When it comes to mulching, the expression “too much of a good thing” applies. While mulch can be incredibly beneficial for your plant beds, if you apply too much, it can have harmful repercussions.

We find that a lot of people are surprised to learn that over mulching is even possible. That’s why we’ve rounded up some advice that will help guide you toward making better mulching decisions.

Excessive Mulch Becomes Waterlogged

One of the big benefits of mulching your plant beds and tree or shrub areas is that it will help your plants’ roots to retain moisture. This is because the mulch acts as a beneficial barrier from the drying effects of the wind and sun.

However, when you apply an excessive amount of mulch, it is more likely to absorb the water and become waterlogged. When this occurs, it reduces the amount of water that makes it to your plants’ roots. On top of that, when the mulch becomes heavy with moisture, trees and shrubs tend to develop new roots to try and pull in some of that moisture. But with these roots closer to the surface than they ought to be, they can begin to circle trunks and choke the plant.

Too Much Mulch Won’t Breakdown

Another benefit of mulch is the fact that it decomposes over time and naturally adds nutrients to your plants in the process. If you’re adding just the right amount of mulch to your plant bed (a number that can vary based on site conditions but is usually around 2 to 3 inches), then the mulch should naturally decompose with no problem.

The idea is to replace plant beds with a new layer of fresh mulch each year and allow the breakdown process to begin all over again.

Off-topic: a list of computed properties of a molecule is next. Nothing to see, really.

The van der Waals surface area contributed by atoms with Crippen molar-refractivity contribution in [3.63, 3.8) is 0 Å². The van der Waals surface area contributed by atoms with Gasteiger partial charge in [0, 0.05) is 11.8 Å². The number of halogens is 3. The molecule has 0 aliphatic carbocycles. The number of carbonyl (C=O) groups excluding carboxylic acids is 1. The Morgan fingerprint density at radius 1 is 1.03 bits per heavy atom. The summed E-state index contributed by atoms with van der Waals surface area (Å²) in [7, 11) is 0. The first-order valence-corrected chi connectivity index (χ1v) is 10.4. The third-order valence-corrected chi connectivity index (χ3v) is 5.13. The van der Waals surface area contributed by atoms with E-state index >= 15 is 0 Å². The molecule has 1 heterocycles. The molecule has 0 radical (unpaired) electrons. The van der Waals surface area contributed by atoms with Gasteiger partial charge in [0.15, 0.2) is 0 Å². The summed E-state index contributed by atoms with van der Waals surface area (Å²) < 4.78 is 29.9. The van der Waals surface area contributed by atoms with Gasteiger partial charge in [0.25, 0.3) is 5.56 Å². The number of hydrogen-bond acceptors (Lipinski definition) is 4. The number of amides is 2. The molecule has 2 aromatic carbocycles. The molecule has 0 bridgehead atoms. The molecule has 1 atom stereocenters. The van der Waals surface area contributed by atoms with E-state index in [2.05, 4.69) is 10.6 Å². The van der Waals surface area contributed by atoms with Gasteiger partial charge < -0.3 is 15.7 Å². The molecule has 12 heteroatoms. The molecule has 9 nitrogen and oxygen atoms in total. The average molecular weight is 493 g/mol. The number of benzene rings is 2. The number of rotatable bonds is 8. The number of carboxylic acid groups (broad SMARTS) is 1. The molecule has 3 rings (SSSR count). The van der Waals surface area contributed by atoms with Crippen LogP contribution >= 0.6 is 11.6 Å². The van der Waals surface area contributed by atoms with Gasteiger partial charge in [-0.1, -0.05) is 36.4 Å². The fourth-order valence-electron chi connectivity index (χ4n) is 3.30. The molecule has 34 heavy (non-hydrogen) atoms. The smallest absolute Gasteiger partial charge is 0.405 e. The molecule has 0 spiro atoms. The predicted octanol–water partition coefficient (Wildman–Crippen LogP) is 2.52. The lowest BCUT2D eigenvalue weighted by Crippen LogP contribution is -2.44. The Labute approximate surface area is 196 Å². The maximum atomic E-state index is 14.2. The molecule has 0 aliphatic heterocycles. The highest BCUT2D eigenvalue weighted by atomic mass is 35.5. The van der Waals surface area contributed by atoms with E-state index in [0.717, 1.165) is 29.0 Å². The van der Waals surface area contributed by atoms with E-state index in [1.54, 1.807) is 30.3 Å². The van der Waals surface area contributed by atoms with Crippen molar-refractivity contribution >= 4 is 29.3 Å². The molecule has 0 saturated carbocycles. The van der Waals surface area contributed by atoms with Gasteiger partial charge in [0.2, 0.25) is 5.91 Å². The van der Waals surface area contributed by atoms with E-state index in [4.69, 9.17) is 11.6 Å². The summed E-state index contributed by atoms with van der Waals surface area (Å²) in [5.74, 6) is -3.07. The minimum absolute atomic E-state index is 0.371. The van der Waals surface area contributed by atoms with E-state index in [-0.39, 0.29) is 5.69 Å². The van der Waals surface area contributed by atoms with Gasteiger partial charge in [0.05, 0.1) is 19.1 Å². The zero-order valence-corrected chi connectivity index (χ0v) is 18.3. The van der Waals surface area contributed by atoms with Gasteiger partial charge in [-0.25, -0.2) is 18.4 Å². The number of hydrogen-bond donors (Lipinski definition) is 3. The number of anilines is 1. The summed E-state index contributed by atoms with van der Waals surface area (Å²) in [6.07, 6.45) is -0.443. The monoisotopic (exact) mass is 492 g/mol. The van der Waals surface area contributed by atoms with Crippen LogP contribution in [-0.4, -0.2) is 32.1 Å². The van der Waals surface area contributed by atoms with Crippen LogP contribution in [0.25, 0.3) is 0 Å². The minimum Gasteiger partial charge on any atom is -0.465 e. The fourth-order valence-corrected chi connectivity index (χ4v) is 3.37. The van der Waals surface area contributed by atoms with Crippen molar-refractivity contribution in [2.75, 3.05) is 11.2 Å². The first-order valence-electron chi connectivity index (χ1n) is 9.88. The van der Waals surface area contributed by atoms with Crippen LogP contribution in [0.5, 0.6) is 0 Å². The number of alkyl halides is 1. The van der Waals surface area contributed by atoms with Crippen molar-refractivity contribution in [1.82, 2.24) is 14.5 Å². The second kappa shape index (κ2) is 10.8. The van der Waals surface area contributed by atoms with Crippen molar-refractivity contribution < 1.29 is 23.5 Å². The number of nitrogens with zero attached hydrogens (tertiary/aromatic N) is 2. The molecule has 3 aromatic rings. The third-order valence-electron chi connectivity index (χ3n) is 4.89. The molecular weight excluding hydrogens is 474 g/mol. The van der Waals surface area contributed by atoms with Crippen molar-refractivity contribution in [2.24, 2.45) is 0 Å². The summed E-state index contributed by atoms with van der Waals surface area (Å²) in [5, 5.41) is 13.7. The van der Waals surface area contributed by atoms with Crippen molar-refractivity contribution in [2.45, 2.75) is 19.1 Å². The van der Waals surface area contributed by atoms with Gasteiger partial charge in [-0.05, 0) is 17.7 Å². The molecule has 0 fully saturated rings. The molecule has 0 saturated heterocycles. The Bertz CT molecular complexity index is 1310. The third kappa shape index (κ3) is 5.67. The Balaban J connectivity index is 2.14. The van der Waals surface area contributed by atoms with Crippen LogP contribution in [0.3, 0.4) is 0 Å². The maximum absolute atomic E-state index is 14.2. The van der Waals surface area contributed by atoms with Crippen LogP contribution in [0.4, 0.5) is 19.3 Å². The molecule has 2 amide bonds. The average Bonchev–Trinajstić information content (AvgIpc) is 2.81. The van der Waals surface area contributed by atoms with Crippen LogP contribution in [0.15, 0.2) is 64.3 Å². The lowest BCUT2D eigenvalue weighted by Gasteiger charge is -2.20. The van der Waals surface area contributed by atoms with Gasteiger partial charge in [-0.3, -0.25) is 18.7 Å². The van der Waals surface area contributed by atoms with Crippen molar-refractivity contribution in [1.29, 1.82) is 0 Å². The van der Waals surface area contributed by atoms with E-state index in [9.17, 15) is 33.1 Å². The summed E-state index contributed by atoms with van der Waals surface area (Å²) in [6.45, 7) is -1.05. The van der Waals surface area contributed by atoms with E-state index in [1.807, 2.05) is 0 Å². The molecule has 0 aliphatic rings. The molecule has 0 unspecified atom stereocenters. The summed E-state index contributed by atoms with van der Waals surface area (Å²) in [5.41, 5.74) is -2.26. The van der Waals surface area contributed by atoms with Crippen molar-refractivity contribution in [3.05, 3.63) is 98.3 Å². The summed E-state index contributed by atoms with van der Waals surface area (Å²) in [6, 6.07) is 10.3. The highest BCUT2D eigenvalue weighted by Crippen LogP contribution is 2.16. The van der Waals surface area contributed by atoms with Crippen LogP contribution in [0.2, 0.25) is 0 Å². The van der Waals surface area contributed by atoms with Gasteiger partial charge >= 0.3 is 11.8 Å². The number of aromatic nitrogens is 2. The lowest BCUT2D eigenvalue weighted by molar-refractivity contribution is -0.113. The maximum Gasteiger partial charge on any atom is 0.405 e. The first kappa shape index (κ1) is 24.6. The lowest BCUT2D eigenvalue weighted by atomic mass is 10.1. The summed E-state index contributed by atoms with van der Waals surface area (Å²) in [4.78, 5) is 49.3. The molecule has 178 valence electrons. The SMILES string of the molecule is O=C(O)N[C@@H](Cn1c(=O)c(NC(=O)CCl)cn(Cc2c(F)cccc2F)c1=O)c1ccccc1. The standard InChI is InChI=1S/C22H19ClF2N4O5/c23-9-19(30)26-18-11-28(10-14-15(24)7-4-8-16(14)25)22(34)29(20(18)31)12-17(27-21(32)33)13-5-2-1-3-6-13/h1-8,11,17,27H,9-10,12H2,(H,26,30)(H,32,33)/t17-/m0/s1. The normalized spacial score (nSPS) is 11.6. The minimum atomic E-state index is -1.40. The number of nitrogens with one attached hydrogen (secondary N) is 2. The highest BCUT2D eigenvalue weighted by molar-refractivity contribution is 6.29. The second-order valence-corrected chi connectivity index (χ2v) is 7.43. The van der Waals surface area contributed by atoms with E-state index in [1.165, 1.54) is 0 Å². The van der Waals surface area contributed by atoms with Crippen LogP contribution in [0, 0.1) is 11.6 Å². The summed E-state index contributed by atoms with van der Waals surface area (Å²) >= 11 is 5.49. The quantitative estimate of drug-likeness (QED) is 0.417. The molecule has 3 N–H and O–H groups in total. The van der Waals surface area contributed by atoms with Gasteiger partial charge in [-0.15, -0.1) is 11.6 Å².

However, if you’re over mulching your beds each time you get new mulch, that’s going to impact the decomposition process. Mulch can begin to pile up instead of breaking down. In fact, it’s not uncommon to see over-mulched properties have an accumulation of a foot of mulch over time because more and more keeps getting added.

If you have plant beds that have been over mulched and are not naturally breaking down, mulch removal might be necessary before receiving that fresh layer and starting anew.

Over Mulching can Harm Plants

A lot of people are also surprised to learn that over mulching can damage or even kill plants. One way that this can occur is when mulch suffocates the roots because it prevents circulation between the air and the soil. Your plants do need oxygen to thrive. But a thick layer of mulch can also harm plants by generating too much heat. Whereas the appropriate amount of mulch can actually help to insulate plants and regular soil temperature fluctuations, too much mulch ends up trapping heat in the soil.

Of course, the waterlogging that we mentioned earlier can also harm plants—not only because it prevents water from making it to the plant roots, but also because it creates conditions where disease may take over.

Another way that you sometimes see mulch harm plants is when “mulch volcanoes” are formed in mulched tree rings. This is when mulch is piled up against the tree itself and then tapered down. Mulch volcanoes are such a common problem that you might actually think they’re the correct way to mulch a tree. In reality, mulching around a tree should look like a donut. When you pile mulch up against a tree it can cause bark rot due to trapped moisture. It can also lead to insect infestations.

Choosing Mulching Services to Prevent Over Mulching

While mulching is not rocket science, you can see how this beneficial practice can easily go awry when mistakes are made. Unfortunately, even some pros make these over mulching errors and cause potential problems on your landscape.

That’s why it’s important to choose a company that can offer you peace of mind that mulching will be performed properly. After all, if you’re investing in professional mulching, you deserve to reap all of the benefits.

For more information on how Estate Landscaping can take care of your landscaping needs, give us a call at (239) 498-1187, or Contact Us.

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